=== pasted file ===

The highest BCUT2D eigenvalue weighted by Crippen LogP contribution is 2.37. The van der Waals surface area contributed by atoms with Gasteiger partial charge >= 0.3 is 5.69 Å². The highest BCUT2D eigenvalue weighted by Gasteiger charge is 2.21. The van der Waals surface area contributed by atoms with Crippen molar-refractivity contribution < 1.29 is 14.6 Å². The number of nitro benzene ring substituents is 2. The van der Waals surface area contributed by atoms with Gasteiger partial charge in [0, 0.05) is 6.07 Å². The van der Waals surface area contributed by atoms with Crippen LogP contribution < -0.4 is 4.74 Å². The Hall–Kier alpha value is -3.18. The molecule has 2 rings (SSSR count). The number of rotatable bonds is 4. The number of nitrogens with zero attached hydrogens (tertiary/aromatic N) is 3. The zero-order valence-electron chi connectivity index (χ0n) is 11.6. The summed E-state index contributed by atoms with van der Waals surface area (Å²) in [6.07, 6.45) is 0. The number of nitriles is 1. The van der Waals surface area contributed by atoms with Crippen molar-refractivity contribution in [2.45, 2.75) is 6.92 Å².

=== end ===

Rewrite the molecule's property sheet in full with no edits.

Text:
The highest BCUT2D eigenvalue weighted by Crippen LogP contribution is 2.37. The van der Waals surface area contributed by atoms with Gasteiger partial charge >= 0.3 is 5.69 Å². The highest BCUT2D eigenvalue weighted by Gasteiger charge is 2.21. The van der Waals surface area contributed by atoms with Crippen molar-refractivity contribution < 1.29 is 14.6 Å². The number of nitro benzene ring substituents is 2. The van der Waals surface area contributed by atoms with Gasteiger partial charge in [0, 0.05) is 6.07 Å². The van der Waals surface area contributed by atoms with Crippen LogP contribution < -0.4 is 4.74 Å². The Hall–Kier alpha value is -3.18. The molecule has 2 rings (SSSR count). The number of rotatable bonds is 4. The number of nitrogens with zero attached hydrogens (tertiary/aromatic N) is 3. The zero-order valence-electron chi connectivity index (χ0n) is 11.6. The summed E-state index contributed by atoms with van der Waals surface area (Å²) in [6.07, 6.45) is 0. The number of nitriles is 1. The van der Waals surface area contributed by atoms with Crippen molar-refractivity contribution in [2.45, 2.75) is 6.92 Å².